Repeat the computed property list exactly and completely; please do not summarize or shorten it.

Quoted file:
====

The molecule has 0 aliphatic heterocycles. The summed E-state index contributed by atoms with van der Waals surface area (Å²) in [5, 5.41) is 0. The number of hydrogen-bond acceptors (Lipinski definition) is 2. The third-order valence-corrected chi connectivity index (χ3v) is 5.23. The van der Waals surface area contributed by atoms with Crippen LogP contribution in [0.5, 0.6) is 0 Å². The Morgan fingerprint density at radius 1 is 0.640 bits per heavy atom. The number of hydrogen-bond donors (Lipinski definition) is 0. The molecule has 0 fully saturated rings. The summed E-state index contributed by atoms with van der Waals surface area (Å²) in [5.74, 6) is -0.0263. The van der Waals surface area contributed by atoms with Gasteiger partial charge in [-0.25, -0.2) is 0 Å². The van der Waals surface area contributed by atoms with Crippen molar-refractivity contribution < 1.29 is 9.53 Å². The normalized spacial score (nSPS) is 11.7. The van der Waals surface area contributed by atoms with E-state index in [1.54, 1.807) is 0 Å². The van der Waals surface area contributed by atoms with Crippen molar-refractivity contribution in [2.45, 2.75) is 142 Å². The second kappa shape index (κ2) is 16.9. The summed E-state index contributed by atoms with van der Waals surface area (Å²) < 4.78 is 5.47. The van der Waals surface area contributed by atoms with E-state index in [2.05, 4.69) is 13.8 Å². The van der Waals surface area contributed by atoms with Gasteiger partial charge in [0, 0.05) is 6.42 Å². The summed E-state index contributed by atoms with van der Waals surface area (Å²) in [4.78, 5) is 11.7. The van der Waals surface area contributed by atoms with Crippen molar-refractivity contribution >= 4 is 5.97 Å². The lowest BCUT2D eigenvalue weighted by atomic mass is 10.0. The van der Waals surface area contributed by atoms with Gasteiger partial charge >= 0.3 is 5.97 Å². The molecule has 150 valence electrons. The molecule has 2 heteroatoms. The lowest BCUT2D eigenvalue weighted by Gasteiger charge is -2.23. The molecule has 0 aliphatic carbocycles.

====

The molecule has 0 aliphatic heterocycles. The summed E-state index contributed by atoms with van der Waals surface area (Å²) in [5, 5.41) is 0. The number of hydrogen-bond acceptors (Lipinski definition) is 2. The third-order valence-corrected chi connectivity index (χ3v) is 5.23. The van der Waals surface area contributed by atoms with Crippen LogP contribution in [0.5, 0.6) is 0 Å². The Morgan fingerprint density at radius 1 is 0.640 bits per heavy atom. The number of hydrogen-bond donors (Lipinski definition) is 0. The molecule has 0 fully saturated rings. The summed E-state index contributed by atoms with van der Waals surface area (Å²) in [5.74, 6) is -0.0263. The van der Waals surface area contributed by atoms with Gasteiger partial charge in [-0.25, -0.2) is 0 Å². The van der Waals surface area contributed by atoms with Crippen molar-refractivity contribution < 1.29 is 9.53 Å². The normalized spacial score (nSPS) is 11.7. The van der Waals surface area contributed by atoms with E-state index in [1.54, 1.807) is 0 Å². The van der Waals surface area contributed by atoms with Crippen molar-refractivity contribution in [2.45, 2.75) is 142 Å². The second kappa shape index (κ2) is 16.9. The summed E-state index contributed by atoms with van der Waals surface area (Å²) < 4.78 is 5.47. The van der Waals surface area contributed by atoms with E-state index in [2.05, 4.69) is 13.8 Å². The van der Waals surface area contributed by atoms with Gasteiger partial charge in [0, 0.05) is 6.42 Å². The summed E-state index contributed by atoms with van der Waals surface area (Å²) in [4.78, 5) is 11.7. The van der Waals surface area contributed by atoms with Crippen molar-refractivity contribution >= 4 is 5.97 Å². The lowest BCUT2D eigenvalue weighted by atomic mass is 10.0. The van der Waals surface area contributed by atoms with Gasteiger partial charge >= 0.3 is 5.97 Å². The molecule has 150 valence electrons. The molecule has 2 heteroatoms. The lowest BCUT2D eigenvalue weighted by Gasteiger charge is -2.23. The molecule has 0 aliphatic carbocycles.